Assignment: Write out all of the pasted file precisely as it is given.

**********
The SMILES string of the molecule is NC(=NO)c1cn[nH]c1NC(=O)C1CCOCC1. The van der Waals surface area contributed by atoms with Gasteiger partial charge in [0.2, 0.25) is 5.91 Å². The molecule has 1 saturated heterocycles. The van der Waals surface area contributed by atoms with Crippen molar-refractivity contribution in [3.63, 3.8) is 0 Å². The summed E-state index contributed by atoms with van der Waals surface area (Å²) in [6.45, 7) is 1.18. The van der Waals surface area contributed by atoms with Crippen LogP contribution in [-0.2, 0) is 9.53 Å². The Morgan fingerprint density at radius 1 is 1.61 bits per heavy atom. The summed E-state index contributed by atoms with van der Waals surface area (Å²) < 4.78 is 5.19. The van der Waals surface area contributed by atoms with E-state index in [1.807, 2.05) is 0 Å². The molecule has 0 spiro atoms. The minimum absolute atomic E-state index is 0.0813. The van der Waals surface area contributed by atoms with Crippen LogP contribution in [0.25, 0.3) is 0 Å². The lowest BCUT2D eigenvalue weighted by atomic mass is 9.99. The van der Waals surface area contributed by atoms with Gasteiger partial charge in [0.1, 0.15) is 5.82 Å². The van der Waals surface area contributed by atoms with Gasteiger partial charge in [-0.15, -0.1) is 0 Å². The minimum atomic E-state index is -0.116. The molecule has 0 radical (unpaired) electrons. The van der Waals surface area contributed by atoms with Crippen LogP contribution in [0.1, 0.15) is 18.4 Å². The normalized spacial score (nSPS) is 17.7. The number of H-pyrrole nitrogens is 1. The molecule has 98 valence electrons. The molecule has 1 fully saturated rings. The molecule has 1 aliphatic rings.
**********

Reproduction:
The SMILES string of the molecule is NC(=NO)c1cn[nH]c1NC(=O)C1CCOCC1. The van der Waals surface area contributed by atoms with Gasteiger partial charge in [0.2, 0.25) is 5.91 Å². The molecule has 1 saturated heterocycles. The van der Waals surface area contributed by atoms with Crippen molar-refractivity contribution in [3.63, 3.8) is 0 Å². The summed E-state index contributed by atoms with van der Waals surface area (Å²) in [6.45, 7) is 1.18. The van der Waals surface area contributed by atoms with Crippen LogP contribution in [-0.2, 0) is 9.53 Å². The Morgan fingerprint density at radius 1 is 1.61 bits per heavy atom. The summed E-state index contributed by atoms with van der Waals surface area (Å²) < 4.78 is 5.19. The van der Waals surface area contributed by atoms with E-state index in [1.807, 2.05) is 0 Å². The molecule has 0 spiro atoms. The minimum absolute atomic E-state index is 0.0813. The van der Waals surface area contributed by atoms with Crippen LogP contribution in [0.25, 0.3) is 0 Å². The lowest BCUT2D eigenvalue weighted by atomic mass is 9.99. The van der Waals surface area contributed by atoms with Gasteiger partial charge in [0.1, 0.15) is 5.82 Å². The van der Waals surface area contributed by atoms with Gasteiger partial charge in [-0.15, -0.1) is 0 Å². The minimum atomic E-state index is -0.116. The molecule has 0 radical (unpaired) electrons. The van der Waals surface area contributed by atoms with Crippen LogP contribution in [0.1, 0.15) is 18.4 Å². The normalized spacial score (nSPS) is 17.7. The number of H-pyrrole nitrogens is 1. The molecule has 98 valence electrons. The molecule has 1 fully saturated rings. The molecule has 1 aliphatic rings.